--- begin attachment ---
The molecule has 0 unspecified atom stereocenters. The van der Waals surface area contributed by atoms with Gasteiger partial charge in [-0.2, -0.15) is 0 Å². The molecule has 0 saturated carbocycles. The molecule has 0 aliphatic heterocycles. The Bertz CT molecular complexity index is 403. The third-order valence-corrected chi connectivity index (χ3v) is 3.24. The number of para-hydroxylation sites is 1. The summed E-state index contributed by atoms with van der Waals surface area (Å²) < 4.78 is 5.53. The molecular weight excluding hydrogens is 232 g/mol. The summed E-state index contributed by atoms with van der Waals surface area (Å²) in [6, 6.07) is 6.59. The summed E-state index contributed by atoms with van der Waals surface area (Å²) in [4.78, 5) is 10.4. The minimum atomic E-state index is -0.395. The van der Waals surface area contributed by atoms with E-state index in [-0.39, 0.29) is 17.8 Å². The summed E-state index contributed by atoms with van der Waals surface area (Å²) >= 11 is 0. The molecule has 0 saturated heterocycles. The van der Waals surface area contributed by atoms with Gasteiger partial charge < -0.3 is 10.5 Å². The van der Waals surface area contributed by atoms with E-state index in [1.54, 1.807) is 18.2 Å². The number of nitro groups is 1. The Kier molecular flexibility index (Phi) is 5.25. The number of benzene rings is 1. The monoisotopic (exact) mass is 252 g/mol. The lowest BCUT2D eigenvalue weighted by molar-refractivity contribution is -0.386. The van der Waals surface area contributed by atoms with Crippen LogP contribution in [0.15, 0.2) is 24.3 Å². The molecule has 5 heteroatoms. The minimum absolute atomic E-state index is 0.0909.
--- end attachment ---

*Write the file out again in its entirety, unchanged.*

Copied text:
The molecule has 0 unspecified atom stereocenters. The van der Waals surface area contributed by atoms with Gasteiger partial charge in [-0.2, -0.15) is 0 Å². The molecule has 0 saturated carbocycles. The molecule has 0 aliphatic heterocycles. The Bertz CT molecular complexity index is 403. The third-order valence-corrected chi connectivity index (χ3v) is 3.24. The number of para-hydroxylation sites is 1. The summed E-state index contributed by atoms with van der Waals surface area (Å²) < 4.78 is 5.53. The molecular weight excluding hydrogens is 232 g/mol. The summed E-state index contributed by atoms with van der Waals surface area (Å²) in [6, 6.07) is 6.59. The summed E-state index contributed by atoms with van der Waals surface area (Å²) in [4.78, 5) is 10.4. The minimum atomic E-state index is -0.395. The van der Waals surface area contributed by atoms with E-state index in [-0.39, 0.29) is 17.8 Å². The summed E-state index contributed by atoms with van der Waals surface area (Å²) >= 11 is 0. The molecule has 0 saturated heterocycles. The van der Waals surface area contributed by atoms with Gasteiger partial charge < -0.3 is 10.5 Å². The van der Waals surface area contributed by atoms with E-state index in [1.54, 1.807) is 18.2 Å². The number of nitro groups is 1. The Kier molecular flexibility index (Phi) is 5.25. The number of benzene rings is 1. The monoisotopic (exact) mass is 252 g/mol. The lowest BCUT2D eigenvalue weighted by molar-refractivity contribution is -0.386. The van der Waals surface area contributed by atoms with Crippen LogP contribution in [0.15, 0.2) is 24.3 Å². The molecule has 5 heteroatoms. The minimum absolute atomic E-state index is 0.0909.